So the first thing was to decide to do something about it. This is a big step. Once you've taken the decision to actually do something with then it becomes a lot easier to actually put aside some time to do it. Deciding to see if I could make this into a blog post was just part of that decision process.
Finally, the day came, and this was how it started;
Now the first thing you'll notice is that there are no drips. This is from a pipe that was dripping profusely all night. How absolutely typical was this?! I put aside some time to fix it and as if by magic, it fixed itself. The problem with it not dripping is that if I was going to crawl around in the loft I wanted to make sure when I'd found the cause I was actually going to be able to identify it so I could fix it. No drips and it's a lot harder to track down and 100% identity the cause.
There's a magical thing that you can do to make problems like this recur. Just stop trying to fix them, busy yourself with something else. Sure enough, I got half-way through another job and then the dripping resumed. Perfect!
So the investigation started!
We have a quite a big crawl space on the 1st floor and so nimbly made my way through it (with almost no cursing and swearing!) and then found this;
The most observant of you will notice that outside there were two pipes coming out. Two. Now here, on the inside of the wall, we have three pipes going in. Three. There isn't a great deal you can do in this situation - I knew that there was water coming out and so there must be water going in. I couldn't really worry about where the third pipe was going. The white wire, by the way, is electric for the non-working outside security light. Because of course, it is. I'll save tracking back and disconnecting that for another day.
The next thing to do was to track back the overflow pipes and try and identify which one of the three was responsible for the water. Two went into the loft, one went straight into the toilet cistern. Checking that quickly ruled that out as the source of the leak.
The next step was a trip up into the attic. My first in this new house!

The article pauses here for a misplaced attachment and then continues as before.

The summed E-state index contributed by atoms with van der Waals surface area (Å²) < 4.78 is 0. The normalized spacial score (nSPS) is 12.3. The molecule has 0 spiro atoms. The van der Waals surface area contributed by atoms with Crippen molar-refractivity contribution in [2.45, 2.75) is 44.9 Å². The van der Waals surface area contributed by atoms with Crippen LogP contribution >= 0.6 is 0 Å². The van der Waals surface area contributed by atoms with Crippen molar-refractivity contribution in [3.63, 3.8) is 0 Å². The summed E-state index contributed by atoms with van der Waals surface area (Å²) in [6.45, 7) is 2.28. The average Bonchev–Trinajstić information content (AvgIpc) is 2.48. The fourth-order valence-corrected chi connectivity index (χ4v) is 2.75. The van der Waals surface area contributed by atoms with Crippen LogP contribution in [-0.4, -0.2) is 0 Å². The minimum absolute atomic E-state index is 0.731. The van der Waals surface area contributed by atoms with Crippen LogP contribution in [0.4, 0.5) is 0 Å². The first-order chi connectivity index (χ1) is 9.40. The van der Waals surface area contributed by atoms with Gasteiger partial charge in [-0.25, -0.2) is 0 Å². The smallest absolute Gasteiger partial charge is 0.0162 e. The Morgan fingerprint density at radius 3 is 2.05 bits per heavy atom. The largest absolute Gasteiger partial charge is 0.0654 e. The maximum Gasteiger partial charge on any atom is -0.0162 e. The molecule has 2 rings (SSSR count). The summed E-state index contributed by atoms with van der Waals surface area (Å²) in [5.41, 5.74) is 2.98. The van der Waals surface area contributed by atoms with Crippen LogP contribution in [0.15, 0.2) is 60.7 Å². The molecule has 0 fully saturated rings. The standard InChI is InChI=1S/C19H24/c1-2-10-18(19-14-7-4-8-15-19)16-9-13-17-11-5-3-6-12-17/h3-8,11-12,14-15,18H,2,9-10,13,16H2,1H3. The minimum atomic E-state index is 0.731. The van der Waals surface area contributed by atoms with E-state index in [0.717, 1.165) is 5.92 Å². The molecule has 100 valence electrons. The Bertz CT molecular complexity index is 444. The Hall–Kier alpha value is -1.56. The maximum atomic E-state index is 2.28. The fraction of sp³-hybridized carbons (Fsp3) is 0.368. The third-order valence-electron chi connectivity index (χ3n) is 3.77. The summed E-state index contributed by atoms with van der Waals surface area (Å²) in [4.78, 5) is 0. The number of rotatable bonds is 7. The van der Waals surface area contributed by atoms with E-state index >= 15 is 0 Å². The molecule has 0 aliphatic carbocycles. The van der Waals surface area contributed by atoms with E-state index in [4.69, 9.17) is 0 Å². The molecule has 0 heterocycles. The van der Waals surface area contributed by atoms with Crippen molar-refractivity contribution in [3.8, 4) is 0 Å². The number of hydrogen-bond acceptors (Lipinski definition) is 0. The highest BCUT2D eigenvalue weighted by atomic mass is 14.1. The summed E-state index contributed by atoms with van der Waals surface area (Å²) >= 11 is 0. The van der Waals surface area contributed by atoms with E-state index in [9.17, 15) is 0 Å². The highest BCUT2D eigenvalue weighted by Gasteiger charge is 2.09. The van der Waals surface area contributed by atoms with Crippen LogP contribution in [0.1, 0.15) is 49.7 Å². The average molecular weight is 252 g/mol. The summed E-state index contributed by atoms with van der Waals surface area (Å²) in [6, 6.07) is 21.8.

This then led to the first problem; a ladder. Our old house had one of those really nice loft ladders where you un-catch the trap door and there was a loft ladder right there you could use. Fantastic. This house doesn't have that.
A bit of digging around revealed a suitable ladder in the shed - and also a plug which, when plugged in, turned a light on in the loft for me to see. Result!
Once I was up there the problem became pretty clear quite quickly;
Basically, it looks like the cold water storage tank in the loft was overfilling. There was a lot of flexibility around the stopcock, I think age must have just weakened it a bit at a time and it was now no longer was able to cut off the water before the overflow was reached. The usual solution would be to bend it back into place so it was slightly lower - however, as we're in the middle of a pandemic, that would have been quite a risk if it broke.
The solution? A plastic bottle attached to it to give it more buoyancy (and thus it would cut off the flow of the water earlier).
And here you go;
I have to say I enjoyed this. First of all, it was my first trip into the attic and I found some useful stuff up there (leftover from the previous owners). And secondly; I really enjoy this type of problem. It was something that I could solve using the tools around me (in this case a plastic bottle and an elastic band dropped by the postman), and the effect was an immediate fix and something that would last. I loved it.
This is intended to only last a couple of months until a permanent fix.
Oh. Why did the dripping stop? I'd had a shower after getting up so the tank was refilling ...
Anyway, you read to the end, well done. Gold start for you :-)